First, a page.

In fairness, Joe played a good half of his latest album Blues of Desperation - and all the songs I'd have been most interested to hear (especially Mountain Climbing with its mean riff, and No Good Place For The Lonely with its off-the-hook outro solo). The show actually began with an audio recording of Muddy Waters playing Mean Old Frisco as the band took to the stage, before blasting into This Train, hinting back at Joe's other recent concept tour, Muddy Wolf, and emphasizing the fact that, basically - at its heart - the blues hasn't changed in the last 50+ years. It's just grown and evolved. The title track from Blues of Desperation sounded really good, as did How Deep This River Runs - leave it to a live performance (as ever) to enhance my appreciation for a song. I'm surprised Joe didn't play Drive - a mellower track, but one that I sense has been getting good press. I also would have expected to hear You Left Me Nothing But The Bill and the Blues and/or Livin' Easy, but I'm not disappointed, because what we did hear was probably even better.

I am, however, disappointed that I didn't get to hear either Oh Beautiful or Never Give All Your Heart - two of my favorite of Joe's more recent songs, from the preceding album, Different Shades of Blue - live and in person. I have to admit I'm surprised that he didn't play more tracks from that album, dragging out only Love Ain't A Love Song (albeit a popular one), while leaving off such songs as the title track, Living On The Moon, and I Gave Up Everything For You, 'Cept The Blues (all of which turned up on the recent Live At Radio City Music Hall album). Nor was there an acoustic set (not that I cried any tears over that development). The only other original tune Joe played - and the only song pre-dating 2014's Tour de Force - was the title track from Dust Bowl, which has received a bit of a makeover.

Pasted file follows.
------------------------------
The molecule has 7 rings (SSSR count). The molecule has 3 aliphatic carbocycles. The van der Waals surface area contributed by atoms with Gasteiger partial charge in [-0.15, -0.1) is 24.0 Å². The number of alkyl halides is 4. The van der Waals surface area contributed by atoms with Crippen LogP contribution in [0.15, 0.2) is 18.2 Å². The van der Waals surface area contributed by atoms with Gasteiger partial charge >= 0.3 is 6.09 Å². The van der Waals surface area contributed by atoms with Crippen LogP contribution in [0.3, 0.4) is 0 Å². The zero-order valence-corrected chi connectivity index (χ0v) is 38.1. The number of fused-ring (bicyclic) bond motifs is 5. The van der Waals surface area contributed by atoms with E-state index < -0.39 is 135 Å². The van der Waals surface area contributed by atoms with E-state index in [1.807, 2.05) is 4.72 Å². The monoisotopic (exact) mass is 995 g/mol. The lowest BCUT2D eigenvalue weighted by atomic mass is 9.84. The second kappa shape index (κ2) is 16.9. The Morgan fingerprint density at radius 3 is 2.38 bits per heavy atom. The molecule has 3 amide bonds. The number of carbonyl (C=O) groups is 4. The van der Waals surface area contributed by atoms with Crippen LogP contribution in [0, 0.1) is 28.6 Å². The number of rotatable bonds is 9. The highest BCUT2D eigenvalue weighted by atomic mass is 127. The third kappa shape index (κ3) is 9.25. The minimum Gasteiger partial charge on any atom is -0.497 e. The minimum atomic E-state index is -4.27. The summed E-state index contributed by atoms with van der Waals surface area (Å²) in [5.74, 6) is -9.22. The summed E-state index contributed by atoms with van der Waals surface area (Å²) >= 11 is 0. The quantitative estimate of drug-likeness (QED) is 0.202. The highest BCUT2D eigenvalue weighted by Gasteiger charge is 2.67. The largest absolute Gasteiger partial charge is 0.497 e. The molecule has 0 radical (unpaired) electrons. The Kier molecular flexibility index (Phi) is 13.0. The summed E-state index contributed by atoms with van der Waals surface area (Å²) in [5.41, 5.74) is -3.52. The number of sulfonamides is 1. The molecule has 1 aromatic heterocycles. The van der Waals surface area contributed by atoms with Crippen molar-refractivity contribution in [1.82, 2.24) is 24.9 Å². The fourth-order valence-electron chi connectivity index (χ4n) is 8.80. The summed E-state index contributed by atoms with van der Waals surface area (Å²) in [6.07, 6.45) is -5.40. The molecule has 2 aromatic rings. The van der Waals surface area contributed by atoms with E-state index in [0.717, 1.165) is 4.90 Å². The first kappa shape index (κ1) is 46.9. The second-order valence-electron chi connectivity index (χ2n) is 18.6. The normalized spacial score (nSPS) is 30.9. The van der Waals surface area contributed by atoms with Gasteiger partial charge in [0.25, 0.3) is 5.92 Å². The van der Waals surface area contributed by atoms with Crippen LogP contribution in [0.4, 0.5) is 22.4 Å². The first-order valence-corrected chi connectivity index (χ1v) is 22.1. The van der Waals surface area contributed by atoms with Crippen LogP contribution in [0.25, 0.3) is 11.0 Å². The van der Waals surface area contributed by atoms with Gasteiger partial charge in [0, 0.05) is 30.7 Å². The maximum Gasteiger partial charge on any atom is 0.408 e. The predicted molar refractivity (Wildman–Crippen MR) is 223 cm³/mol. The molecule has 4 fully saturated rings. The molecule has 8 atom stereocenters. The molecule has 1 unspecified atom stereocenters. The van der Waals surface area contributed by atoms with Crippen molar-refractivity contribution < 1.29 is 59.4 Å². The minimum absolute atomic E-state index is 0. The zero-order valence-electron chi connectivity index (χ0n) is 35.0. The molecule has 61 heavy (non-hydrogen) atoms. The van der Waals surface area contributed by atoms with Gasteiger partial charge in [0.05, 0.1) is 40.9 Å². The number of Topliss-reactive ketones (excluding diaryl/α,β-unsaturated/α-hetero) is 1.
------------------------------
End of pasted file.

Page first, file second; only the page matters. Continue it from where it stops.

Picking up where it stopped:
Clearly, I'm more of a thinker than a feeler - as I have an easier time analyzing the show than explaining how it made me feel. But what can I say? Joe Bonamassa is an amazing guitar player. I actually caught myself wondering a few songs into the show, is it possible to play a guitar solo in every song without it eventually getting stale? I guess that's a stupid thing for me to wonder, because I'm a huge guitar fan, and I could listen to an artist as talented as Joe play guitar for hours nonstop (and this show went for a full two plus hours from start to finish, without more than a minute or two's break before the encore). But a great show isn't just about the guitar (did I really just say that?) - it's also about the songs.

And the backing band. Joe's got a world class band backing him up - Anton Fig on drums, Michael Rhodes on bass, Reese Wynans on piano/organ. He's also got Lee Thornburg on trumpet, and Paulie Cerra on sax, plus Jade McRae and Juanita Tippins singing backup. The music veers a little more toward the horns and piano than I'd prefer, but that seems to be the direction Joe's going these days. When the band pulled out Never Make Your Move Too Soon (from the Three Kings tour - although Joe also previously recorded this song - in a slightly different arrangement - for his Had To Cry Today album), Joe left plenty of room for the band to shine, and I could just imagine B.B. King smiling down proudly from his lofty perch in blues heaven.